• It would, however, have been better to encourage our trade with France.
  • If any foreign commerce is to be banned, it should be with the one with Spain and Portugal.
    • This would be most advantageous to England.
    • France is:
      • much more populous
      • more extensive
      • farther advanced in arts and manufactures.
    • The British industry excited by a commerce with France1 would have been much greater.
  • 20,000,000 people in a big society working with each other’s hands from the nature of the division of labour, would produce 1,000 times more goods than another society of only 2 or 3,000,0000.
    • It would be good for both England and France that:
      • all national prejudices were rooted out, and
      • a free and uninterrupted commerce was established.
  • We generally never heard of any nation ruined by this balance of trade.
  • When Gee published his book, the balance with all nations was against us, except Spain and Portugal2.
  • It was then [207]thought that in a few years we would be reduced to an absolute state of poverty.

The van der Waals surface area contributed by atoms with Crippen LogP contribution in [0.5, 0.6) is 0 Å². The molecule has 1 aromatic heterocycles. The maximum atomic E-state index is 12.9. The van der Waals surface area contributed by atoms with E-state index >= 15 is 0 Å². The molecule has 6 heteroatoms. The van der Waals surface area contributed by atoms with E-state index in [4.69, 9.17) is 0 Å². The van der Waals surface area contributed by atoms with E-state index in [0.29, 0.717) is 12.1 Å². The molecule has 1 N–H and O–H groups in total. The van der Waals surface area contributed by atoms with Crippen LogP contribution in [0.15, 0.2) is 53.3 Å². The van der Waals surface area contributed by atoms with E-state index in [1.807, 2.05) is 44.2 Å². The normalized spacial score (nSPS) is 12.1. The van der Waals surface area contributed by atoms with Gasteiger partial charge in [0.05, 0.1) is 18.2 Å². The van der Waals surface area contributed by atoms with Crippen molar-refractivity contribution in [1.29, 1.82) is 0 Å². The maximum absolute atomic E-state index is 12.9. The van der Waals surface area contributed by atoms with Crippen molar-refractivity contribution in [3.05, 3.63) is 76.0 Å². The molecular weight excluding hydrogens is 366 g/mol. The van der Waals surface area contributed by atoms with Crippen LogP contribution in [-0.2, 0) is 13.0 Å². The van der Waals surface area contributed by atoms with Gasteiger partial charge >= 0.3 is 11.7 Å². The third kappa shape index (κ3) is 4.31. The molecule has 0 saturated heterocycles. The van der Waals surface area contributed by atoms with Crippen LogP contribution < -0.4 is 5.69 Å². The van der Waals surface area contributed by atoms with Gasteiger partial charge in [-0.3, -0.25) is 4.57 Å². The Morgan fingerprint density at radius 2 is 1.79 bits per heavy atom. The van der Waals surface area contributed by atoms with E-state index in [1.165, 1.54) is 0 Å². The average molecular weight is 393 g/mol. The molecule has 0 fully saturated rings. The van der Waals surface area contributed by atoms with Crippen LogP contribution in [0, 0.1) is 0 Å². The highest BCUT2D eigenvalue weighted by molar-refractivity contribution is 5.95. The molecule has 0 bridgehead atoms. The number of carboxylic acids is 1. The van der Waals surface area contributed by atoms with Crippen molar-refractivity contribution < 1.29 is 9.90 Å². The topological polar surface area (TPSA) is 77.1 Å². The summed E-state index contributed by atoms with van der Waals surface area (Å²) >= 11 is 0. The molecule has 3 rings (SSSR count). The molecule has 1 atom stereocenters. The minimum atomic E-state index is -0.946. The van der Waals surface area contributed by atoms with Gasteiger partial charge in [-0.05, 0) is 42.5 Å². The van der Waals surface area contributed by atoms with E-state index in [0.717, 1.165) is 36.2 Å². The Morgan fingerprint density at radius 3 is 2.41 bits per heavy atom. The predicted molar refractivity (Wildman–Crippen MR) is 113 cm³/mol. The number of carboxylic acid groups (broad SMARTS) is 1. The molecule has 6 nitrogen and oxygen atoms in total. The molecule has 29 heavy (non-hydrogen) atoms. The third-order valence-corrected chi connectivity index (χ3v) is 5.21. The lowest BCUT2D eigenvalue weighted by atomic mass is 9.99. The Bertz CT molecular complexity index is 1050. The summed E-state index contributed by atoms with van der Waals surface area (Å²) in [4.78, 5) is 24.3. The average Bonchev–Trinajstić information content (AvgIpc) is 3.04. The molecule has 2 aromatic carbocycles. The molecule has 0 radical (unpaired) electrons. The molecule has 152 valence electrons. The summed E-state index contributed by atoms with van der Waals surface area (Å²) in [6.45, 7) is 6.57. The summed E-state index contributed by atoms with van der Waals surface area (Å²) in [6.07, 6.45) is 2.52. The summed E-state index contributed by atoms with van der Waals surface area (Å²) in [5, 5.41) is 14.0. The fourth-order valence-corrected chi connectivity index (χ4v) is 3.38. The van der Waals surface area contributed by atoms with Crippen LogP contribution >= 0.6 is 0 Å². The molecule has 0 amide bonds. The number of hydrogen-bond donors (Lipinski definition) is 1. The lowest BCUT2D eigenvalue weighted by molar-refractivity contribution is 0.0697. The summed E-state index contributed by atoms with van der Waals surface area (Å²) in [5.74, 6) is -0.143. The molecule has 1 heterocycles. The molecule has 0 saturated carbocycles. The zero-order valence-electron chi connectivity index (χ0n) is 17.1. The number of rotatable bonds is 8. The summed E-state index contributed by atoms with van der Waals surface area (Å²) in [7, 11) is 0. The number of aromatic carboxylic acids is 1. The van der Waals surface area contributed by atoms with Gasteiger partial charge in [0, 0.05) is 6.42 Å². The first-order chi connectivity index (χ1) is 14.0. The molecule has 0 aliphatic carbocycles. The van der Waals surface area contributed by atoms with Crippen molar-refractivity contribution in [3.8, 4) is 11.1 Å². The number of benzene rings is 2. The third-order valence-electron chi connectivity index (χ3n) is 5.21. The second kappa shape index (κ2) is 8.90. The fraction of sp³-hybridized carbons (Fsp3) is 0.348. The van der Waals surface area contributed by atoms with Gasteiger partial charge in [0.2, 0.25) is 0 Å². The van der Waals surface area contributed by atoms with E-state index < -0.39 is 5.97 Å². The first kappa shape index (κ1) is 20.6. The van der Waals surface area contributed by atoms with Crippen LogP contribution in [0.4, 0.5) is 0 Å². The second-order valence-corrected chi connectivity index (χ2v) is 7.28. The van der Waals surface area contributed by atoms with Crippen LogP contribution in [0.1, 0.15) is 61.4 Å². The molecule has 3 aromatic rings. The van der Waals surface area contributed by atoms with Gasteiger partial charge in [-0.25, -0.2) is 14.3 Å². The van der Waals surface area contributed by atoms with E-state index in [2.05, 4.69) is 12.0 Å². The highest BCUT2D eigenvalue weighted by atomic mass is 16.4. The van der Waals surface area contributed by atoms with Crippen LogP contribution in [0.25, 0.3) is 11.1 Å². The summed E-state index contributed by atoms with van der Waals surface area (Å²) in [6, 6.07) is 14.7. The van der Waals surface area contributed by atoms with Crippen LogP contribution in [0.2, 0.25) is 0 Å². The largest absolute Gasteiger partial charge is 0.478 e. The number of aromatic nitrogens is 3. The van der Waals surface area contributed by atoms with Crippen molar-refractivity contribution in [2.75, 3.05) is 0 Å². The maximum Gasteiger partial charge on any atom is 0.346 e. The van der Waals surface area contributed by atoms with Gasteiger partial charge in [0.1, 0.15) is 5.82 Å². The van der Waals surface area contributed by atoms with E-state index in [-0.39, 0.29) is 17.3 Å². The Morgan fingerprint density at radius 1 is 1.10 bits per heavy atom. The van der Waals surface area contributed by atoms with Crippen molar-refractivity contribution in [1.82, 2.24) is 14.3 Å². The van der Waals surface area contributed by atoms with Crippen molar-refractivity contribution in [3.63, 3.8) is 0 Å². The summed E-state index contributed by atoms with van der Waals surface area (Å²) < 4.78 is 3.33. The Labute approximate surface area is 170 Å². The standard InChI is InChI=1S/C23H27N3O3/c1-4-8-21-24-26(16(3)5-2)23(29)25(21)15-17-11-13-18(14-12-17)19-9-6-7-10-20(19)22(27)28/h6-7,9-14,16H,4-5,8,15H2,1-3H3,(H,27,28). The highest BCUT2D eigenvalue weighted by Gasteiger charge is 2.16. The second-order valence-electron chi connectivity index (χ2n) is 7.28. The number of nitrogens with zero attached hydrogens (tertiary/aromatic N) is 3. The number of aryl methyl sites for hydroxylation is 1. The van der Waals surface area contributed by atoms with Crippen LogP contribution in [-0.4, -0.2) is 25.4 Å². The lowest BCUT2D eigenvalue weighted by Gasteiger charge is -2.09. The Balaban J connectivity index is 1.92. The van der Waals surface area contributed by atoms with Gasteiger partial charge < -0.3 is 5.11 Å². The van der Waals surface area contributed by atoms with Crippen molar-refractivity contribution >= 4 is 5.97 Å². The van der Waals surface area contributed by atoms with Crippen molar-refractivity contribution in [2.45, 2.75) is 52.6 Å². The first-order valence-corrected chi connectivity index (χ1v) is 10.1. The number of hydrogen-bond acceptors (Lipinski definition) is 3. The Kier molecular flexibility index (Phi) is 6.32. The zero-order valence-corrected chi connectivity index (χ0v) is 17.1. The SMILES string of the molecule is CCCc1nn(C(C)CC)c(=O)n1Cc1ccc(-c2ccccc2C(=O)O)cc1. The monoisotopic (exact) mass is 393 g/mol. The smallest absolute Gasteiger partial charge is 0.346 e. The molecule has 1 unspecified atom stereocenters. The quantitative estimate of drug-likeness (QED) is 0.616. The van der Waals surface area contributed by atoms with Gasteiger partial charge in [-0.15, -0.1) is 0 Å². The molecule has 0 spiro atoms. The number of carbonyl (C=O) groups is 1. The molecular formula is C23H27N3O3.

• This has been the cry of all political writers since the time of Charles II.
  • Despite all this, we find ourselves far richer than before.
  • When there is occasion for it, we can raise much more money than ever has been done.
  • A late minister of state levied in one year 23,000,000 1 with greater ease than Lord Godolphin could levy six years in Queen Anne’s time.
  • The French and Dutch writers, embracing the same principle, frequently alarmed their country with the same groundless terror.
    • But they still continue to flourish.
  • The nation’s poverty can never proceed from foreign trade if done wisely and prudently.
    • It has the same causes which make a person poor.
  • When a man consumes more than he gains by his industry, he must impoverish himself unless he has some other way of subsistence.
    • In the same way, if a nation consumes more than it produces, poverty is inevitable.
    • If its annual produce is 90 million and its annual consumption is 100 million, then it spends, eats, and drinks, wears and tears, 10 million more than it produces.
    • Its stock of opulence must gradually go to nothing.

Words: 1,065